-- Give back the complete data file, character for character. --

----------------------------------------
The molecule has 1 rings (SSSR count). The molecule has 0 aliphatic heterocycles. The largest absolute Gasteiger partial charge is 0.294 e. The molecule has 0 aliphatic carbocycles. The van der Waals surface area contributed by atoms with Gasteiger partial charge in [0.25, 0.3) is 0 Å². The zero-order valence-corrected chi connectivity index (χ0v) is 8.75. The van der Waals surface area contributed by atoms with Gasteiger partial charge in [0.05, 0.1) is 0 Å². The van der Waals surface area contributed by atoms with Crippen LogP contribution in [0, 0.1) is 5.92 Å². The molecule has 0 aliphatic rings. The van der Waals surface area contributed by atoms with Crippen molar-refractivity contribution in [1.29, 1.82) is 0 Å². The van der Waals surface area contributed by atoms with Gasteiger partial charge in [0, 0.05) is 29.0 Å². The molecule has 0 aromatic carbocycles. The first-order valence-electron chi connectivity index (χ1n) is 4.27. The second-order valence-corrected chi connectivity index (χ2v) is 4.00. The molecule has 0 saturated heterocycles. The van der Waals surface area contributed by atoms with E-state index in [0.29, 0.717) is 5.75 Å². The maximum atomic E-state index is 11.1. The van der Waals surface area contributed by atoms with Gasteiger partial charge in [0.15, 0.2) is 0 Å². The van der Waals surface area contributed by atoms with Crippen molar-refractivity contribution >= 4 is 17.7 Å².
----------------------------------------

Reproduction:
The molecule has 1 rings (SSSR count). The molecule has 0 aliphatic heterocycles. The largest absolute Gasteiger partial charge is 0.294 e. The molecule has 0 aliphatic carbocycles. The van der Waals surface area contributed by atoms with Gasteiger partial charge in [0.25, 0.3) is 0 Å². The zero-order valence-corrected chi connectivity index (χ0v) is 8.75. The van der Waals surface area contributed by atoms with Gasteiger partial charge in [0.05, 0.1) is 0 Å². The van der Waals surface area contributed by atoms with Crippen LogP contribution in [0, 0.1) is 5.92 Å². The molecule has 0 aliphatic rings. The van der Waals surface area contributed by atoms with Crippen molar-refractivity contribution in [1.29, 1.82) is 0 Å². The van der Waals surface area contributed by atoms with Gasteiger partial charge in [0, 0.05) is 29.0 Å². The molecule has 0 aromatic carbocycles. The first-order valence-electron chi connectivity index (χ1n) is 4.27. The second-order valence-corrected chi connectivity index (χ2v) is 4.00. The molecule has 0 saturated heterocycles. The van der Waals surface area contributed by atoms with E-state index in [0.29, 0.717) is 5.75 Å². The maximum atomic E-state index is 11.1. The van der Waals surface area contributed by atoms with Gasteiger partial charge in [0.15, 0.2) is 0 Å². The van der Waals surface area contributed by atoms with Crippen molar-refractivity contribution >= 4 is 17.7 Å².